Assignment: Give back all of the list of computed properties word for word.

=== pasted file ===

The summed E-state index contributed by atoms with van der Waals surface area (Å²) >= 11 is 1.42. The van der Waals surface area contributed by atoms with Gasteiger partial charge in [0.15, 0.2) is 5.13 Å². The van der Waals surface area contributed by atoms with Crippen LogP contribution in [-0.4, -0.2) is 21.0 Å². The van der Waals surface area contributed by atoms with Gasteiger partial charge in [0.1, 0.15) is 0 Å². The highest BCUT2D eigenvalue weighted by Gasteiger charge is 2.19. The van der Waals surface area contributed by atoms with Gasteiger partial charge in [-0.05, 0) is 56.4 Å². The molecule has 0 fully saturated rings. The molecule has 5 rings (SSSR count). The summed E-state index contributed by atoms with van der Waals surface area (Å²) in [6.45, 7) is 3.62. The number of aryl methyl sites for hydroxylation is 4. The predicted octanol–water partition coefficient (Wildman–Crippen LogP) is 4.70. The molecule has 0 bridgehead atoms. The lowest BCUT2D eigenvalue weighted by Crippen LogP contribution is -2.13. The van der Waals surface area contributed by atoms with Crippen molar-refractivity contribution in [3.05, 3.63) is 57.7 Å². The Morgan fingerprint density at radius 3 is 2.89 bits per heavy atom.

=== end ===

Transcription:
The summed E-state index contributed by atoms with van der Waals surface area (Å²) >= 11 is 1.42. The van der Waals surface area contributed by atoms with Gasteiger partial charge in [0.15, 0.2) is 5.13 Å². The van der Waals surface area contributed by atoms with Crippen LogP contribution in [-0.4, -0.2) is 21.0 Å². The van der Waals surface area contributed by atoms with Gasteiger partial charge in [0.1, 0.15) is 0 Å². The highest BCUT2D eigenvalue weighted by Gasteiger charge is 2.19. The van der Waals surface area contributed by atoms with Gasteiger partial charge in [-0.05, 0) is 56.4 Å². The molecule has 0 fully saturated rings. The molecule has 5 rings (SSSR count). The summed E-state index contributed by atoms with van der Waals surface area (Å²) in [6.45, 7) is 3.62. The number of aryl methyl sites for hydroxylation is 4. The predicted octanol–water partition coefficient (Wildman–Crippen LogP) is 4.70. The molecule has 0 bridgehead atoms. The lowest BCUT2D eigenvalue weighted by Crippen LogP contribution is -2.13. The van der Waals surface area contributed by atoms with Crippen molar-refractivity contribution in [3.05, 3.63) is 57.7 Å². The Morgan fingerprint density at radius 3 is 2.89 bits per heavy atom.